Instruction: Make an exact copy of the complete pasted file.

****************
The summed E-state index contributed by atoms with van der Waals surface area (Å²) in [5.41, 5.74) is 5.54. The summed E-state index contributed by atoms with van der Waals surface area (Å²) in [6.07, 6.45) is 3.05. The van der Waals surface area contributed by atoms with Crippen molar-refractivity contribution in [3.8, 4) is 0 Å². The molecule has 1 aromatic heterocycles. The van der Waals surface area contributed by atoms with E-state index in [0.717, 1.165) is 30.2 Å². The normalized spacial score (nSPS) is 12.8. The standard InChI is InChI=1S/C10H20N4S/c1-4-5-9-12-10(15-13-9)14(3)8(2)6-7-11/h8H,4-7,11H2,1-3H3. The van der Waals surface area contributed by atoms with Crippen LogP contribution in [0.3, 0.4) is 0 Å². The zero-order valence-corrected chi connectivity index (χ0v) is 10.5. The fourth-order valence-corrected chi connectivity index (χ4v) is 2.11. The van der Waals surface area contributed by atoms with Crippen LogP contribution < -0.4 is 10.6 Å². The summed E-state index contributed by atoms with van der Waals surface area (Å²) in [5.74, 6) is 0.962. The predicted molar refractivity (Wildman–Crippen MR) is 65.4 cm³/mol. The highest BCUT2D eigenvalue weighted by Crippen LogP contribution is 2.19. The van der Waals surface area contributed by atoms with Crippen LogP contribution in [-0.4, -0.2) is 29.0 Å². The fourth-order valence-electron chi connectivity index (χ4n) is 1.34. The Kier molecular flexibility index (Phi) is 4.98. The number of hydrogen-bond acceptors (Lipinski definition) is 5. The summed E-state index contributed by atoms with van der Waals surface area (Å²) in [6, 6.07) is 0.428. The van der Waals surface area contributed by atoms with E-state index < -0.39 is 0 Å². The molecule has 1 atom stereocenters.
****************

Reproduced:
The summed E-state index contributed by atoms with van der Waals surface area (Å²) in [5.41, 5.74) is 5.54. The summed E-state index contributed by atoms with van der Waals surface area (Å²) in [6.07, 6.45) is 3.05. The van der Waals surface area contributed by atoms with Crippen molar-refractivity contribution in [3.8, 4) is 0 Å². The molecule has 1 aromatic heterocycles. The van der Waals surface area contributed by atoms with E-state index in [0.717, 1.165) is 30.2 Å². The normalized spacial score (nSPS) is 12.8. The standard InChI is InChI=1S/C10H20N4S/c1-4-5-9-12-10(15-13-9)14(3)8(2)6-7-11/h8H,4-7,11H2,1-3H3. The van der Waals surface area contributed by atoms with Crippen LogP contribution in [0.3, 0.4) is 0 Å². The zero-order valence-corrected chi connectivity index (χ0v) is 10.5. The fourth-order valence-corrected chi connectivity index (χ4v) is 2.11. The van der Waals surface area contributed by atoms with Crippen LogP contribution < -0.4 is 10.6 Å². The summed E-state index contributed by atoms with van der Waals surface area (Å²) in [5.74, 6) is 0.962. The predicted molar refractivity (Wildman–Crippen MR) is 65.4 cm³/mol. The highest BCUT2D eigenvalue weighted by Crippen LogP contribution is 2.19. The van der Waals surface area contributed by atoms with Crippen LogP contribution in [-0.4, -0.2) is 29.0 Å². The fourth-order valence-electron chi connectivity index (χ4n) is 1.34. The Kier molecular flexibility index (Phi) is 4.98. The number of hydrogen-bond acceptors (Lipinski definition) is 5. The summed E-state index contributed by atoms with van der Waals surface area (Å²) in [6, 6.07) is 0.428. The van der Waals surface area contributed by atoms with E-state index < -0.39 is 0 Å². The molecule has 1 atom stereocenters.